The next quarter, we had the good fortune to have Bob again, and again, Bob asked for a "Bob for a Day" volunteer for the quarter's last class. This time, it was unthinkable that anyone but John would volunteer, and we all looked forward to see what he had planned. Sure enough, John did his fabulous Bob impression. But he also had a surprise for us. He recruited another classmate, Spence, to fill the role of Allison, Bob's teaching assistant. (I doubt the real Allison ever chugged a beer as quickly as "Allison for a Day" did.)
When I lost my job earlier this year and wondered what I would do next, both my study groups came through. My team mates were an immediate source of support, but I was nervous about showing up for class. Here I was, the unemployed one, surrounded by bright and successful people. I needn't have worried. My classmates were supportive, offering help, advice, contacts, or just a sympathetic ear.
The Second Stage
"Then, it must be getting easier for you, now that you're in the second year of the program," says my seat mate. In some respects that's true. My classmates and I have become adept at juggling a full-time job with full time school. I think I (and my classmates) enjoyed this past summer more than any in recent memory. Suddenly, we had all this free time. What exactly had we done when we didn't have school?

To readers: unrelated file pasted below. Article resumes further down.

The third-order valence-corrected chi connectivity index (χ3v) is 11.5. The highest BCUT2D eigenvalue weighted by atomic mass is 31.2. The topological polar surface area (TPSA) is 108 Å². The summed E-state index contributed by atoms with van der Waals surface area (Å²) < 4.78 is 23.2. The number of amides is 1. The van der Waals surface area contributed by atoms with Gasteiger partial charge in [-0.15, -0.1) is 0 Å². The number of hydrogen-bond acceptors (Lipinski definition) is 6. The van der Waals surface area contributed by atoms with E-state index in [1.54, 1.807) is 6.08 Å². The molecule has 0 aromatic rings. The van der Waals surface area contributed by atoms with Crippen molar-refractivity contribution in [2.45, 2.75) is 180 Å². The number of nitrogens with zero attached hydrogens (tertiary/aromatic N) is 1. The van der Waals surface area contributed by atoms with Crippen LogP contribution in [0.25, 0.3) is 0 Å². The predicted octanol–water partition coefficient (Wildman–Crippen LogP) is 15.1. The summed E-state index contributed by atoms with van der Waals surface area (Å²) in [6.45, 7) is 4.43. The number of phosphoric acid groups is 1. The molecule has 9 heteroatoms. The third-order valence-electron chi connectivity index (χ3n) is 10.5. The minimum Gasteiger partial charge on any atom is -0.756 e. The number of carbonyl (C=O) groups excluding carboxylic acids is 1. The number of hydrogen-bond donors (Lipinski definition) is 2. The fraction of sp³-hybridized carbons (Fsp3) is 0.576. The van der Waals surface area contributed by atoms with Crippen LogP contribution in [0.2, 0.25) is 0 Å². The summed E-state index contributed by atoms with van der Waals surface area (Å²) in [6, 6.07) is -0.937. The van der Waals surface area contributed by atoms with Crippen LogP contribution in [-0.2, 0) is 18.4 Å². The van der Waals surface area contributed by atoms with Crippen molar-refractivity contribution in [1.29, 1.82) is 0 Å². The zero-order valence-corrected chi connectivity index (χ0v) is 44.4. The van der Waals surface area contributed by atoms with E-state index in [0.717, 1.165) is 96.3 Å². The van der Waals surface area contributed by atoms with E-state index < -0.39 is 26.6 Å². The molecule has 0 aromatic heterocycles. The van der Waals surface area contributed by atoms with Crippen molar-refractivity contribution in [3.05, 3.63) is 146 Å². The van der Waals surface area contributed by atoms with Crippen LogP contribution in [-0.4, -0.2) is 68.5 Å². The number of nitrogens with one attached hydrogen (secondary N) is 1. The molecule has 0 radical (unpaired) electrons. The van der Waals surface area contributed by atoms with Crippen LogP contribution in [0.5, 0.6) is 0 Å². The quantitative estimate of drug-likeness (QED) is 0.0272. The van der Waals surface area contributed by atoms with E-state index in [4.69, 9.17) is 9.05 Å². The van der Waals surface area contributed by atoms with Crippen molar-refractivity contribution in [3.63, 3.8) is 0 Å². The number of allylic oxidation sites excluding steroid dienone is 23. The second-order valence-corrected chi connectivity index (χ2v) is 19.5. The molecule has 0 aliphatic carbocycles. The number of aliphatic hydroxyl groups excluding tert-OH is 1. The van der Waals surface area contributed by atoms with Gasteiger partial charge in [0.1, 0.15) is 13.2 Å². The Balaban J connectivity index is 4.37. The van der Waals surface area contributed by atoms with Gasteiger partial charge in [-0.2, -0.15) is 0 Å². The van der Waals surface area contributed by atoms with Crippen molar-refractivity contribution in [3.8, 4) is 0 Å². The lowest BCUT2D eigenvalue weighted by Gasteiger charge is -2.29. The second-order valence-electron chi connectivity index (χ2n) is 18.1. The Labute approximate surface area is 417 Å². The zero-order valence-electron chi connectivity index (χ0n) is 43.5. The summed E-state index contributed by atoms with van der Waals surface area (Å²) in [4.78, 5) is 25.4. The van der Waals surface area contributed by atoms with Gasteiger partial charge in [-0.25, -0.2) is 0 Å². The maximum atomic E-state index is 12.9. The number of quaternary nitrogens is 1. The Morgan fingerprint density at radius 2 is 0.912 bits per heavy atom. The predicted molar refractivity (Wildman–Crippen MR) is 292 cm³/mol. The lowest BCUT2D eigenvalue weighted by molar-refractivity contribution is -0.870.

All of us had looked forward to the start of the second year. We knew what to expect—except for all the things that were different. The classes and the professors didn't change, but the class did. Some people had switched jobs, others had met the same fate I did and lost theirs. Some had children, some got engaged.
The teams also were different. Some teams had new people transferring in from other programs. Jobs had lured away other members, leaving some teams too small to continue. Team members were split up and added to other groups. In my group's case, Gold Team's loss was Team Phoenicia's gain: Maju, who joined us at the start of the year. He brings us thoughtful perspectives on how we approach assignments and group projects, and Team Phoenicia is definitely the better with his addition.
I've also undergone some changes. I got a job—in a city almost 1,000 miles away from Seattle. My husband and I will relocate when I complete the EMBA program. UW offers two EMBA programs: The one in which I am enrolled meets one day a week, while the other meets for two to three days once a month. When I received my job offer, my husband and I sat down to consider how to proceed. I chose to keep with my original course. At the heart of it, I want to finish my EMBA program with Team Phoenicia. To their credit, my teammates could not have been more supportive, altering our meeting schedule to accommodate my travel so I can attend most of our meetings in person.
We have five tough classes this quarter, and another two quarters ahead. There is the business plan competition in June and also a highlight of the program in March —the international study seminar that will take us to Santiago, Chile, and Buenos Aires. For me, there is the challenge of balancing a full-time job, full-time school, and a 1,000-mile commute just about every week. With the support from classmates and team mates, I am confident we all can meet the challenges.